In Chapter 2 of The Picture of Dorian Gray what does Lord Henry Wotton mean when he says Dorian might be the visible symbol of "a new Hedonism"?
When Lord Henry first encounters Dorian Gray in Chapter 2, he claims that Dorian is "quite unconscious" of what he is. Lord Henry declares that Dorian must recognize himself as a symbol of a new hedonism. Hedonism is the belief or doctrine that pleasure must be the chief goal in life. Dorian must deal with this claim in Chapter 9 when he sees that Lord Henry's prophecy of Dorian as this new symbol has come true. Dorian recognizes himself as a symbol through which life can be recreated and saved "from that harsh uncomely puritanism that is having, in our own day, its curious revival." Indeed Dorian's actions throughout the novel are a prime example of this new hedonism that never "would involve the sacrifice of any mode of passionate experience."
In Chapter 18 of The Picture of Dorian Gray what can be learned from Lord Henry Wotton's comparison of the Duchess of Monmouth to the Greek goddess Artemis?
Lord Henry encounters the duchess—someone he has previously described as "too clever for a woman ... lack[ing] the indefinable charm of weakness." Now however, he flatters her by saying, "Ah! Here is the duchess, looking like Artemis in a tailor-made gown." The allusion to the Greek goddess is in keeping with Lord Henry's assessment that the duchess is too clever for his liking; Artemis was a powerful female goddess, an archer who protected nature and women alike. Lord Henry cleverly attributes to the duchess qualities he finds to be distasteful while creating the illusion that he admires the woman to whom he speaks. This move secures Lord Henry's reputation while hiding his true character.
How does the subplot of James Vane encountering Dorian Gray in Chapter 16 of The Picture of Dorian Gray advance the main plot?
Early in the narrative James Vane warns his mother against allowing his sister, Sibyl, to become involved with a "dandy" like Dorian Gray, whom Sibyl knows only as "Prince Charming." Not heeding this warning has dire consequences for Sibyl and the Vane family. Until Chapter 16 no one suspects Dorian of being involved in the death of Sibyl Vane. However, when James Vane hears Dorian referred to as Prince Charming, the conflict surrounding Sibyl's death is resurrected, and thus requires some resolution. The scenes that follow build tension in the main plot: Will James Vane be the one to expose Dorian Gray? Or will Dorian remain insulated from the consequences of his sins? When James confronts Dorian outside the opium den, there is the possibility that Dorian will be killed as vengeance for Sibyl's death, but his youthful appearance gets him out of the situation. This resolves the subplot while returning tension to the main plot because the reader is once again wondering how and when Dorian will be found out. The death of James Vane delays still further the resolution of the main plot.
What is the purpose of Dorian Gray and Lord Henry's exchange about the country in Chapter 19 of The Picture of Dorian Gray?
When Wilde was writing, it was common for those in the aristocracy to keep both a country house and a city home. This is a topic he takes up at length in The Importance of Being Earnest and deals with in Chapter 19 of The Picture of Dorian Gray. In Chapter 19, after the death of James Vane, Dorian seems to have resolved to reform himself and be good. In an effort to be good, Dorian spends time in the country, a move that Lord Henry criticizes. He says, "Anybody can be good in the country. There are no temptations there." Lord Henry goes on to explain that resisting temptation is altogether different from avoiding it. The point of this exchange is to tease out the nature of goodness; in order to be good one must be tested by temptation.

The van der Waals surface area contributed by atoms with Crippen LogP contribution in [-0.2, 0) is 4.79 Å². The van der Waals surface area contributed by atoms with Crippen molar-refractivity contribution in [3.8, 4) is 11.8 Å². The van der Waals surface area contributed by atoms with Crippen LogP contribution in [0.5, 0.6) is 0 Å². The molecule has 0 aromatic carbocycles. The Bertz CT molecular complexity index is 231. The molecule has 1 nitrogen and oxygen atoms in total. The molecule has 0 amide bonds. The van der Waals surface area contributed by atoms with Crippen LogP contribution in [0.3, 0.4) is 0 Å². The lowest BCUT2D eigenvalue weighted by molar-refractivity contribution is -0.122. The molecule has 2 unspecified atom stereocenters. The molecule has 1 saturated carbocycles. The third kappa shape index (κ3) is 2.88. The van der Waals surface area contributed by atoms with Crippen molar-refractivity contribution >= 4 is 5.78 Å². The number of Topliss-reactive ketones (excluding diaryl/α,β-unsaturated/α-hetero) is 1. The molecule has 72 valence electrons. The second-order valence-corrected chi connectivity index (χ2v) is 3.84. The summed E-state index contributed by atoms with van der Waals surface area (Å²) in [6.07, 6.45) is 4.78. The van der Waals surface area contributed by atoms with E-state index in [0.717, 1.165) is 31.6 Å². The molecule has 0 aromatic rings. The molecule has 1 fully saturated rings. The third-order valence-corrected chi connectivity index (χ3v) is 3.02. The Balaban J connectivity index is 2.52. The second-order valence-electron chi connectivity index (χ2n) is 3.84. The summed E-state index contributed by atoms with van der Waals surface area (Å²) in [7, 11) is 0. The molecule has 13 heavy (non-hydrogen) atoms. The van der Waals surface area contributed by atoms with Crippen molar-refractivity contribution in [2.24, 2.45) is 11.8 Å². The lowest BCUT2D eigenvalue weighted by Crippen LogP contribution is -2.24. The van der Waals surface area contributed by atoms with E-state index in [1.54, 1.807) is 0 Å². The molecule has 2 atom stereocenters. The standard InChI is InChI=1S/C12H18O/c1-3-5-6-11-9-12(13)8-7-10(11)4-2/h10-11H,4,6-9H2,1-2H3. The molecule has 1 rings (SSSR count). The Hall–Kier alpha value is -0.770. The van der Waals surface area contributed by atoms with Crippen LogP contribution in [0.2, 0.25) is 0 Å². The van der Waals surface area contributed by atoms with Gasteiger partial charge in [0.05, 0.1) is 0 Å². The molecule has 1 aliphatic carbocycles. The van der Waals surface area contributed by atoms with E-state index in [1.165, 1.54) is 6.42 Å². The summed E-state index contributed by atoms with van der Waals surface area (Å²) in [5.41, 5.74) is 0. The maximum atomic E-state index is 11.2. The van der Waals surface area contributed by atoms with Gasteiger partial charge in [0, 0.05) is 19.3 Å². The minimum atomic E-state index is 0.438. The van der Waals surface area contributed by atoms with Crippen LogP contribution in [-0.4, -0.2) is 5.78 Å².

In Chapter 19 of The Picture of Dorian Gray why does Lord Henry Wotton liken Hetty Merton to Ophelia, a character in Shakespeare's Hamlet?
After being rejected by her lover, Hamlet, Ophelia drowns herself. When Dorian professes to be on the path to redemption, he mentions that although he truly loves Hetty he has let her go, in part because he does not wish to seduce her. Knowing that Sibyl killed herself after Dorian rejected her, Lord Henry asks "How do you know that Hetty isn't floating ... with lovely water-lilies round her, like Ophelia?" Dorian is much offended by this comment since the implication is that Hetty, like Sibyl, would die because of him. Once again Lord Henry belittles Dorian's attempts to live morally by elevating the art of tragedy above real life. The inclusion of water-lilies in Lord Henry's depiction of Hetty also underscores the impermanence of her beauty, and perhaps even Dorian's commitment to being good.
In Chapter 19 of The Picture of Dorian Gray why is Lord Henry Wotton so pleased that Dorian never made a piece of art in his life?
In Chapter 19 Lord Henry delights in the fact that Dorian has never created anything. He exclaims that "Life has been your art. You have set yourself to music. Your days are your sonnets." In this Lord Henry is singing the aesthetic anthem and Wilde's personal credo that life should imitate art rather than the other way around. Lord Henry admires Dorian's artistic self, saying that his appearance is rather extraordinary. This admiration reflects the aesthetic movement's preoccupation with beauty over substance. Lord Henry is glad to see his philosophies manifest in real life through Dorian Gray, whose life he has intentionally manipulated.